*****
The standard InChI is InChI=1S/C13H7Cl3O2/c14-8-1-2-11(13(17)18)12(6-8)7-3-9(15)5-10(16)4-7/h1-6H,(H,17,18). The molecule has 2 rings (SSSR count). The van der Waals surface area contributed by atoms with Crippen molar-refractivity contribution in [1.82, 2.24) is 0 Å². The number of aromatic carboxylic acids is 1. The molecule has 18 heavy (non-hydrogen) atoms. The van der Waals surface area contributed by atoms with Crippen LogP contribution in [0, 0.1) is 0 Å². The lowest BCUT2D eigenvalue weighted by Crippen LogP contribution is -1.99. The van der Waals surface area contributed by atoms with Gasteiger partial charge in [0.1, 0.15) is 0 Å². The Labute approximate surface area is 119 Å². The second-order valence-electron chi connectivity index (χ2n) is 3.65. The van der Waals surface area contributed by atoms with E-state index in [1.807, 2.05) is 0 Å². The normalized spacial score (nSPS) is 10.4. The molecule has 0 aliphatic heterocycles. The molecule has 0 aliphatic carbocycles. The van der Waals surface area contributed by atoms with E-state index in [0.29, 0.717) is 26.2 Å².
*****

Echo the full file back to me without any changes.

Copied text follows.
The standard InChI is InChI=1S/C13H7Cl3O2/c14-8-1-2-11(13(17)18)12(6-8)7-3-9(15)5-10(16)4-7/h1-6H,(H,17,18). The molecule has 2 rings (SSSR count). The van der Waals surface area contributed by atoms with Crippen molar-refractivity contribution in [1.82, 2.24) is 0 Å². The number of aromatic carboxylic acids is 1. The molecule has 18 heavy (non-hydrogen) atoms. The van der Waals surface area contributed by atoms with Crippen LogP contribution in [0, 0.1) is 0 Å². The lowest BCUT2D eigenvalue weighted by Crippen LogP contribution is -1.99. The van der Waals surface area contributed by atoms with Gasteiger partial charge in [0.1, 0.15) is 0 Å². The Labute approximate surface area is 119 Å². The second-order valence-electron chi connectivity index (χ2n) is 3.65. The van der Waals surface area contributed by atoms with E-state index in [1.807, 2.05) is 0 Å². The normalized spacial score (nSPS) is 10.4. The molecule has 0 aliphatic heterocycles. The molecule has 0 aliphatic carbocycles. The van der Waals surface area contributed by atoms with E-state index in [0.29, 0.717) is 26.2 Å².